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New USCIS Memo Benefits R-1 Religious Workers

The religious worker (R) visa program was created more than 20 years ago to allow foreign religious workers to perform religious duties in the United States on a temporary basis. The program was intended to enable churches, mosques, synagogues and other religious organizations, which had been struggling to find qualified workers, to better serve their communities.

After a government study found widespread fraud in the R visa program, the USCIS made significant changes in November 2008 to both nonimmigrant (R-1) and immigrant religious visa regulations.

The R-1 religious worker classification is for ministers and persons working in a religious vocation or religious occupation coming temporarily to the U.S. to be employed at least part time by a non-profit religious organization. The maximum period of stay in R-1 status is 5 years

In the year that the new regulations took effect, the number of R visas issued dropped from more than 13,000 to just below 4,000.

Just recently, the USCIS announced a policy change that would be beneficial to R nonimmigrants. Religious workers in R-1 status are now allowed to recapture time spent outside the United States. “Recapture” is a benefit that until now was enjoyed only by H-1B and L-1 nonimmigrants and their families.

Under the new policy explained in the memorandum dated March 8, 2012, time spent by the R-1 nonimmigrant traveling or residing outside the U.S. following initial admission in R-1 status could now be subtracted from the maximum period of stay in the U.S. in R-1 status.

Previously, an R-1 nonimmigrant who had spent 5 years in the U.S. on R-1 status needed to reside abroad and be physically present outside the U.S. for the immediate year before being readmitted or granted an extension of stay.

Now, only time actually spent in the U.S. in R-1 status can be counted towards the maximum authorized stay of 5 years. Any trip of at least one 24-hour calendar day outside the U.S. can be recaptured. The reason for the alien’s absence is irrelevant.

The religious worker’s spouse and child on R-2 dependent status also benefit from the recapture. The updated regulations state that if the R-1 nonimmigrant is able to recapture a two-week trip abroad, his/her dependents should be given an extension of stay up to the new expiration of the R-1 alien’s period of stay.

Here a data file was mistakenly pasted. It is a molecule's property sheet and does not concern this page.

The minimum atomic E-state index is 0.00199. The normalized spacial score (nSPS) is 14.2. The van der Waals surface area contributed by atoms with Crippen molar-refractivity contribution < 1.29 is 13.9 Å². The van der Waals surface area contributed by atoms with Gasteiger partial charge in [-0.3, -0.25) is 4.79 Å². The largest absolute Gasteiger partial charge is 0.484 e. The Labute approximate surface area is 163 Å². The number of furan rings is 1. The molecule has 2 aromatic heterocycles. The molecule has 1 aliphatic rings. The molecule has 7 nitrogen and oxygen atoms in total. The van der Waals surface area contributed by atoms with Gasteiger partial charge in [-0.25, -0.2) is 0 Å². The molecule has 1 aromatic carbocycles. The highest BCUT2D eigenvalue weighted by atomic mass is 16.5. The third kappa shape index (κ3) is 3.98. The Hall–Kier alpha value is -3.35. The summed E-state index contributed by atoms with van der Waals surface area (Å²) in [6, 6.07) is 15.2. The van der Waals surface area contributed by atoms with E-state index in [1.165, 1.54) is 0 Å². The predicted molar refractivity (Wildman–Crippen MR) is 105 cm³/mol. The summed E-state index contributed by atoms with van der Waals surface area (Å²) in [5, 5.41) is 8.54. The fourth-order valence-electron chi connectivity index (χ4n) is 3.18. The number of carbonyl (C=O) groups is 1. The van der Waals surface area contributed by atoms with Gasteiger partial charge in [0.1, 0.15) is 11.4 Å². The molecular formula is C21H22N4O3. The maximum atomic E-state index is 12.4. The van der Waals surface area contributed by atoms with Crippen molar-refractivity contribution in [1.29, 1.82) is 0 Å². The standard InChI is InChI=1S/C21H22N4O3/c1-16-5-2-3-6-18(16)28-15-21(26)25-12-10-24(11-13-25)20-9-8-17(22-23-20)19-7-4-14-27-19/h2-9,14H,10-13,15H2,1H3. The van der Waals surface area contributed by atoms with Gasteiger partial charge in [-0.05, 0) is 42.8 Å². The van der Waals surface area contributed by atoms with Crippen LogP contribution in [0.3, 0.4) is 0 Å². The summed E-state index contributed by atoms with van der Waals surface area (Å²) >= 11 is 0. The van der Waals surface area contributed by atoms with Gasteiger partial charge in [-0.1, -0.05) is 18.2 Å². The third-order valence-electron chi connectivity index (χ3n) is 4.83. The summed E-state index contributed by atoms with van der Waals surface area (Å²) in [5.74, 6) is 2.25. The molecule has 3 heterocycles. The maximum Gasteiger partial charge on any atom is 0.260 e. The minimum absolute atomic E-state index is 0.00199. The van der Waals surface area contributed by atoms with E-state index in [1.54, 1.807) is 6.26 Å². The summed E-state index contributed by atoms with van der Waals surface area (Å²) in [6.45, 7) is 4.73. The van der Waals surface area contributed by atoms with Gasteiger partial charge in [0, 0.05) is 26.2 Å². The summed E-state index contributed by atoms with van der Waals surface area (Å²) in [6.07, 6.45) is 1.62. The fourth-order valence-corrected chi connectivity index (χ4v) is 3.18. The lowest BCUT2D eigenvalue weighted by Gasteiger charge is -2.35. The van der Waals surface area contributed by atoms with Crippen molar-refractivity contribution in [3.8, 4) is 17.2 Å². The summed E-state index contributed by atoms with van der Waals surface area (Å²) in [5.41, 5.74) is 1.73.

The petitioning organization carries the burden of proof to establish eligibility for time recapture. It must submit evidence documenting the beneficiary’s periods of physical presence outside the U.S. Although summaries and charts of travel are helpful, the petitioner must remember to include independent documentary evidence of the time sought to be recaptured, such as copies of the passport stamps, I-94 cards, and plan tickets.

This policy change recognizes the fact that ministers and religious workers sometimes have to perform religious services abroad and as a result spend weeks, if not months, outside the United States. At times, they leave the U.S. for their home country for personal reasons.

The policy memo also acknowledges that the petitioning organization’s need for the workers’ services does not end at exactly the same date as the expiration of period of stay requested in the petition.

Domestic Employees of Diplomats To Get Protection

The USCIS has recently announced that A-3 and G-5 visa holders who are victims of human trafficking and other violations would become eligible for deferred action.

With this relief, the victims may be allowed to work legally and remain in the United States to resolve their pending complaints regarding the violation of the terms and conditions of their employment contract, or conditions related to human trafficking and similar violations.

A-3 and G-5 visas are nonimmigrant visas issued to attendants, servants or personal employees of ambassadors, diplomats, consular officers, foreign government officials or officers of international organizations.

Human trafficking, sometimes referred to as “trafficking in persons” and considered a form of modern-day slavery, includes acts of forced labor, holding a worker against his/her will to pay off a debt, and sex trafficking.

Trafficking may occur even in labor situations, as in the case of A-3 and G-5 visa holders. These individuals are especially vulnerable to abuse and exploitation by their employers because the latter can claim diplomatic immunity from civil and criminal prosecution.